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In 2011, the ASPA Board endorsed the goal of establishing a National Public Service Museum & Student Center to serve as a place for American youth to learn about the current challenges and past accomplishments of public servants. The Museum, to be based in the Washington, DC, metropolitan area, would present information about government policies and programs in a dynamic, interactive manner, taking a page from newer museums, such as the journalism focused Washington-based Newseum. It would serve as a place for youth, through class or family visits, to gain a better understanding of what government actually does and how and it does it. The Museum would also serve as a clearinghouse for information on public administration-related academic programs, Washington-based internships and federal, state and local public service employment opportunities.
The ASPA Museum Project Team decided to focus the Museum on serving youth because of the concern that today’s students–and tomorrows voters, tax payers and potential public servants–are not learning enough about their government.
According to the National Assessment of Educational Progress 2010 Civics report card, only 7 percent of 8th graders can accurately identify the three branches of our federal government. Social Studies teachers in our schools are doing their best to address such knowledge gaps, but they cannot do it alone. With all the academic demands on students today, plus time commitments for after school work and extra-curricular activities, there is little time left to teach about civics or government. Media coverage of government, which focuses on political conflict, debt and scandal, often does not impart much substantive information and, regardless, is not tailored to youth.
The new Museum will help to fill in these knowledge gaps. Youth need to learn about government’s contribution to many of our Nation’s greatest accomplishments–including eradication of deadly diseases, rebuilding Europe after World War II, constructing the national highway system, and developing the Internet. These achievements, and many others, could not have occurred without the dedicated work of thousands of public servants. The Museum will not only provide a user-friendly exposition of these and other past accomplishments, but it will also delve into the substantive public policy areas which government experts are grappling with today.
The Museum will also provide opportunities and forums for youth to participate in the national debate about government. The Museum will invite youth to provide their own ideas about what government agencies should be doing through computer kiosks integrated into exhibits at the Museum and via the Museum’s social media, blog and websites which will be accessible on site and off site via computers and smart phones. It will sponsor essay contests and produce e-newsletters and magazines with student written articles. The Museum will host lectures, panel discussions, and speeches and present documentary and educational films, and host special public events.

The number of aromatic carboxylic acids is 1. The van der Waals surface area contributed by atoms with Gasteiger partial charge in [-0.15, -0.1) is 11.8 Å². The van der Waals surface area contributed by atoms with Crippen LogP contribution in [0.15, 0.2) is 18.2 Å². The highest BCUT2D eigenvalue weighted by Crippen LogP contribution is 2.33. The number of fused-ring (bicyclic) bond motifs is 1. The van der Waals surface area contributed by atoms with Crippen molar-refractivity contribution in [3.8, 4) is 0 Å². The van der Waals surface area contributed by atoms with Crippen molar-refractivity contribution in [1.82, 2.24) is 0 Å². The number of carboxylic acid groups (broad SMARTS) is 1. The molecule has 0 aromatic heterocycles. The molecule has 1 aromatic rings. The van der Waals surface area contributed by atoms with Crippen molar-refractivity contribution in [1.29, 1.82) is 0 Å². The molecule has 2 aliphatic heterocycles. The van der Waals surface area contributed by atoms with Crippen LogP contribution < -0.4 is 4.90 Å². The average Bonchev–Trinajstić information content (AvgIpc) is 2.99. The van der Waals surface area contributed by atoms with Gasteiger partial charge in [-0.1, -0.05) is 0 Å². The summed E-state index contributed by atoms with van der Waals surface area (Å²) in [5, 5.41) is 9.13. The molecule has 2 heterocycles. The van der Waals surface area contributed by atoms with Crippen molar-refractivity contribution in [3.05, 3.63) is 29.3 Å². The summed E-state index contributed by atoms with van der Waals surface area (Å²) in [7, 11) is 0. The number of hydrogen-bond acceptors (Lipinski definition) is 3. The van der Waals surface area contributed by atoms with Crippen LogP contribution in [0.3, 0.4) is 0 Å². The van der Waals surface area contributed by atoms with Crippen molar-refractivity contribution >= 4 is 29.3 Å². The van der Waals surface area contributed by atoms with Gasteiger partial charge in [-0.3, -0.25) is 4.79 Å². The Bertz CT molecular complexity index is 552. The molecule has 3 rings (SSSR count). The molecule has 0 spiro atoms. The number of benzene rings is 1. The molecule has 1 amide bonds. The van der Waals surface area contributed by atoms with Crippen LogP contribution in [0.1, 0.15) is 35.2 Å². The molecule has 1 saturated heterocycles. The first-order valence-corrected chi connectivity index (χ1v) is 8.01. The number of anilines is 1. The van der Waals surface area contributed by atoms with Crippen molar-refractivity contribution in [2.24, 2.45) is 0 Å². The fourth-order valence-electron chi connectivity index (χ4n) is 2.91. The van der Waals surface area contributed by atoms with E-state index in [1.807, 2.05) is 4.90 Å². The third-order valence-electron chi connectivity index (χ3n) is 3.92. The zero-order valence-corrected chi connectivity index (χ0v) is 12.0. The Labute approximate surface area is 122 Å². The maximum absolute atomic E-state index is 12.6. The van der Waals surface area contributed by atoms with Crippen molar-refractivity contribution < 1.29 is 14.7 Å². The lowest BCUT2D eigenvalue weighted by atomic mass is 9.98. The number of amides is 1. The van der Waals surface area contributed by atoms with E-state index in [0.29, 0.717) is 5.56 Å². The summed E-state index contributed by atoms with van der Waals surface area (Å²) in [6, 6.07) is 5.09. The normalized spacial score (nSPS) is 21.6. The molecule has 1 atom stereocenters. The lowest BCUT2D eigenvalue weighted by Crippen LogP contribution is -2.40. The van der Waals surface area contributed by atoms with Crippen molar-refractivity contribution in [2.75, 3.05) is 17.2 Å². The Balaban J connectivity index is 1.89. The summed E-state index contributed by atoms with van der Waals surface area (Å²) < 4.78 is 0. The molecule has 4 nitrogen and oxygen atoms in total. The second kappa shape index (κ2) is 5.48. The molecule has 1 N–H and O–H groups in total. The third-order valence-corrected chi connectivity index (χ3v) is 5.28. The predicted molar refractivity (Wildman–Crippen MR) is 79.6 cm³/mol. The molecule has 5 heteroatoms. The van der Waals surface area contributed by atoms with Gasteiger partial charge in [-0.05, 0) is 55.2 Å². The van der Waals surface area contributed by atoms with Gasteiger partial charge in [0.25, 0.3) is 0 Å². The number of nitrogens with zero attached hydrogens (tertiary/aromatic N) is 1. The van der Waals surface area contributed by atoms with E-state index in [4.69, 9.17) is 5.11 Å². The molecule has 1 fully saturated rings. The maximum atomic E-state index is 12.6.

It is vital for the current generation of youth to gain accurate knowledge and informed interest in the work of government. These may be some tough times for public servants, but the need for quality public administration is not decreasing. In fact, with budgets under pressure, the need to attract the best and brightest to public service is stronger and ever. Organizations like ASPA, just like the United States Government, are here for the long term.
After all, whether or not our political leaders decide that government should get smaller, bigger, or stay the same size, government agencies will still have to continue to recruit high quality civil servants to effectively administer government programs. With baby boomer retirements–delayed perhaps, but still looming–many thousands of jobs, even in a shrinking overall government, will, sooner or later, have to be filled.
A new Public Service Museum will not only inform future voters about what government does, it may also provide the initial spark of interest in a career in public administration from a future public servant.
Over the past year the ASPA Museum Project Team has begun consultations with Congress. Draft legislation to establish the museum as a public/private partnership has been developed. The Project Team is now developing detailed concepts for museum exhibits within the following 10 policy sectors: Economy & Trade, Education, Energy, Environment, Health, International Affairs, Homeland Security, Housing & Urban Development, Justice and Transportation. There is much work to be done and many opportunities for ASPA Members to contribute to this important and ambitious endeavor.
The Museum Project Team is looking forward to consulting with ASPA experts in the various sector areas and hearing ideas for what will make the National Public Service Museum and Student Center an exciting, fun and educational place for youth to visit. The Project Team plans to participate in the 2012 ASPA annual conference in Las Vegas to receive feedback from ASPA Members about plans for The Museum.
Please do not hesitate to contribute your ideas–this is a project that could change the national conversation about public service for the better. We all have a stake in ensuring that today’s youth have a place of their own to learn about the important contributions of public servants to American society.
ASPA?member Richard Baum is Chair of the ASPA Museum Project Team. Email: [email protected]